Saturday, May 31, 2008

NACDL resolution on monitoring of military defense counsel's computers

NIMJ's web site reports that the "Executive Committee of the National Association of Criminal Defense Lawyers has [unanimously] adopted a resolution calling on the Secretary of Defense to rescind the Department's May 9, 2008 policy on use of DoD information systems (Standard Consent Banner and User Agreement)." The full report and resolution are available on NIMJ's web site here. Here's the resolution in full:

WHEREAS the Executive Committee of the National Association of Criminal Defense Lawyers is aware that on May 9, 2008 the Department of Defense promulgated a directive, titled, "Policy on Use of Department of Defense (DoD) Information Systems - Standard Consent Banner and User Agreement," and

WHEREAS this directive requires military defense counsel, as a precondition to being able to log onto a government-provided computer, to consent to the interception, monitoring, and searching by law enforcement governmental authorities of attorney-client privileged information stored on government-provided computers, and

WHEREAS prohibiting the "use" of such intercepted privileged material does not cure the forced violation of the attorney-client privilege and attorney work-product privilege by the government’s improper interception, monitoring, or searching, and

WHEREAS this directive strikes at the core of the American adversary system of criminal justice by hampering and chilling military defense counsel in the effective performance of their duty, and denies their clients the right to effective assistance of counsel, and

WHEREAS this directive destroys any confidence among all of our military personnel accused of crime that their communications with counsel and the work product of counsel are protected from warrantless intrusion by governmental authorities, including prosecutors and law enforcement,

THEREFORE BE IT RESOLVED that the National Association of Criminal Defense Lawyers calls on the Secretary of Defense to rescind the May 9, 2008 directive and provide a revised directive policy that prohibits the warrantless monitoring or searching of all government-provided computers of military defense counsel, and prohibits the interception and seizure of all attorney-client privileged information, as well as the use of such information, in the military justice system or for any adverse administrative or personnel actions.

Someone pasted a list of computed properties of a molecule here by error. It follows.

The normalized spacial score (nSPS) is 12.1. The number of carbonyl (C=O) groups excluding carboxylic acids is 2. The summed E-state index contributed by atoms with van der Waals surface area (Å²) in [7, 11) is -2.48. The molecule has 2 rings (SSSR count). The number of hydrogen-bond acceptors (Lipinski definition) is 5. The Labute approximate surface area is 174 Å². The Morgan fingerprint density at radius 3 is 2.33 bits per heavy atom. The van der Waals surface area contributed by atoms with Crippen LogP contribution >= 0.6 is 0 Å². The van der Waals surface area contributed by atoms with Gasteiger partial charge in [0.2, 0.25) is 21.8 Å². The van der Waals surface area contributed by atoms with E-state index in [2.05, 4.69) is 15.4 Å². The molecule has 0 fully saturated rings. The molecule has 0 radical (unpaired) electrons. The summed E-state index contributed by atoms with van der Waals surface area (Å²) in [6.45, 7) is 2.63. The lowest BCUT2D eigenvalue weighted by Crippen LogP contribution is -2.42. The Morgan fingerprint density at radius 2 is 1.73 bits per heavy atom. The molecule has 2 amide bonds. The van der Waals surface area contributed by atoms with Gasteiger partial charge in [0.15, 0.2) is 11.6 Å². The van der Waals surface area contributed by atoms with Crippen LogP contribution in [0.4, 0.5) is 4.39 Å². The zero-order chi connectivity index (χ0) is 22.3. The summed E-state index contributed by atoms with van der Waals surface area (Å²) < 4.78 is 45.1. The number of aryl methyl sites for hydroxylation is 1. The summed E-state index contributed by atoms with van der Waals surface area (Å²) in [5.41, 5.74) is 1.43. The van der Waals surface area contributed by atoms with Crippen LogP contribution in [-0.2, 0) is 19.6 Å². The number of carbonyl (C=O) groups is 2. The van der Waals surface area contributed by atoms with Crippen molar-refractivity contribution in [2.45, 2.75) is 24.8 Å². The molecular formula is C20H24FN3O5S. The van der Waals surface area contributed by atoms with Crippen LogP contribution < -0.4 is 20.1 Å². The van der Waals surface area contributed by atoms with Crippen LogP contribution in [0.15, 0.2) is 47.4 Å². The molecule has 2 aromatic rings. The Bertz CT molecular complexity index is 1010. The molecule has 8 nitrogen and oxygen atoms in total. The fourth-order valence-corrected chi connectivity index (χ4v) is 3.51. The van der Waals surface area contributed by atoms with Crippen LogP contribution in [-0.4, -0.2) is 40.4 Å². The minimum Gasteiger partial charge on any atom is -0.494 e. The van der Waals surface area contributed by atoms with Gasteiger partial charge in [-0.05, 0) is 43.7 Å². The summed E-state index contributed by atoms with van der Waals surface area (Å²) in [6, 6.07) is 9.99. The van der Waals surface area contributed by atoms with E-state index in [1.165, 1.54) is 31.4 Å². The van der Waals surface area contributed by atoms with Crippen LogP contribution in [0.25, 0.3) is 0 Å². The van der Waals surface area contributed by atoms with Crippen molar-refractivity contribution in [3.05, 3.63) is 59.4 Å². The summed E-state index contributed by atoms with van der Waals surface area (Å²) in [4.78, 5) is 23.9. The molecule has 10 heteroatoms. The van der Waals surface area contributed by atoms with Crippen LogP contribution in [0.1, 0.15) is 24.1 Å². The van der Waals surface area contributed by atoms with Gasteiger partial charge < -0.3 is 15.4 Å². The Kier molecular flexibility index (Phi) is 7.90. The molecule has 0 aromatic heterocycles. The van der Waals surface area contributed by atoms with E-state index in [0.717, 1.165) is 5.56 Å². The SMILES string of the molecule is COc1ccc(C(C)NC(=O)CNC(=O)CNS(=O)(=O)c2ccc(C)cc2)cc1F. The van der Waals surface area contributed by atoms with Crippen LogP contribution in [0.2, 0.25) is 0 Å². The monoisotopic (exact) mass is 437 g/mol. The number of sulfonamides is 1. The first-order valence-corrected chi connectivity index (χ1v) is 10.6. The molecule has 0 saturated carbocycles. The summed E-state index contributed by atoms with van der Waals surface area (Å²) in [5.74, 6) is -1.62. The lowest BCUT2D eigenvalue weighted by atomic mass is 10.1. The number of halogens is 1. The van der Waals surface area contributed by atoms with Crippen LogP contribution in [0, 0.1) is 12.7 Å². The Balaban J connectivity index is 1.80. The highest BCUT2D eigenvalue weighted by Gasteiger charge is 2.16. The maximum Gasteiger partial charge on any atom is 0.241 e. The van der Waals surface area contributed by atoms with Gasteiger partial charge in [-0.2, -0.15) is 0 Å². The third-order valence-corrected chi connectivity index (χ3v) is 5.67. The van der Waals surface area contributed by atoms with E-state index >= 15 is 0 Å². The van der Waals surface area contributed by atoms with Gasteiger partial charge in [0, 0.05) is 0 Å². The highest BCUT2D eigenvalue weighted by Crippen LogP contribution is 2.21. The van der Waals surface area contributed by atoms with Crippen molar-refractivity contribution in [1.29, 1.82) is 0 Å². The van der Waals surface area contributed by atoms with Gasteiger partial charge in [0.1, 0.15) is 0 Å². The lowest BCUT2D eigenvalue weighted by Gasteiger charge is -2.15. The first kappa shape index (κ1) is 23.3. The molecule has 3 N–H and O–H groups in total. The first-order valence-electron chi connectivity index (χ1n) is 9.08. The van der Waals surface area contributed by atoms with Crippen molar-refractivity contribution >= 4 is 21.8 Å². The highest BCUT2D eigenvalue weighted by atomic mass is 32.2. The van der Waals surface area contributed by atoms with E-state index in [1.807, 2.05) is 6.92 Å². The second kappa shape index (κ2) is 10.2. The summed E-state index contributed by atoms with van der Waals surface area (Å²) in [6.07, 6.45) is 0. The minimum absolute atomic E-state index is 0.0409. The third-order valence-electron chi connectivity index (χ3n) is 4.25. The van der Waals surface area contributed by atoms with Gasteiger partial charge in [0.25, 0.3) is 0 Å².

We have previously discussed this issue, including here, here, here, and (somewhat tangentially) here.

4 comments:

Anonymous said...

Interesting. A proactive and visionary stance. I am glad some people are not waiting for the possibility of a dumb, zealous government agent to use defense emails. I am not confident at all by the "Iraqis will greet us with rose petals"-type assurances we have gotten that defense electronic correspondence is safe.

At the time the policy was promulgated, I suggested that the Appellate Defense Divisions should work together on issues like this. One response, probably from an insider - based on its defensive tone - was "we don't need to waste our time."

I think the time would be well-invested.

Anonymous said...

As a military defense counsel I can tell you tha no one is "chilled" by the banner. It has never, and will never, be used against a client at court-martial. (And those in GTMO aren't emailing their lawyers.) So it is a pointless exercise. NIMJ could better spend its energy elsewhere.

Anonymous said...

our system has consistently fought against a perception of partiality and pro-government bias and policies such as this should frustrate every mil justice practitioner who otherwise understand how well our system functions. If you are defense attorney and not concerned, a call to your state bar ethics advisory office might change your mind.

CAAFlog said...

0740 Anon -- the resolution was by NACDL, not NIMJ. I was providing NIMJ with a hat tip because NIMJ reported on the NACLD resolution on its web site and I wouldn't have known about it but for NIMJ.

That said, I agree with 1046 Anon. I don't think this is a tempest in a teapot either. As the report accompanying the NACDL resolution argues, a privilege can be compromised without the actual evidentiary use of the communications.

When you think about what the banner actually says, it doesn't make a great deal of sense. The banner says that the United States Government routinely intercepts and monitors communications. If true, then someone somewhere sometimes accesses what is on our computer screens or in our shared drives. Until that person actually reads the content of an e-mail or memorandum for record (which the disclaimer suggests actually does occur), then the monitor doesn't know it's privileged. So while the disclaimer says the defense counsel doesn't consent to the monitoring of privileged communications, the disclaimer indicates that the defense counsel should be aware that such monitoring occurs despite the lack of consent. One of the points of NACDL's resolution is that the privilege may not survive if the DC is aware of such a lack of confidentiality.

I previously provided some cites that suggest that the privilege may in fact survive. But as 1046 Anon points out, it's hardly a slam dunk. I am certainly concerned about it and will certainly conduct further legal research on the question at the end of the week when I return from TDY.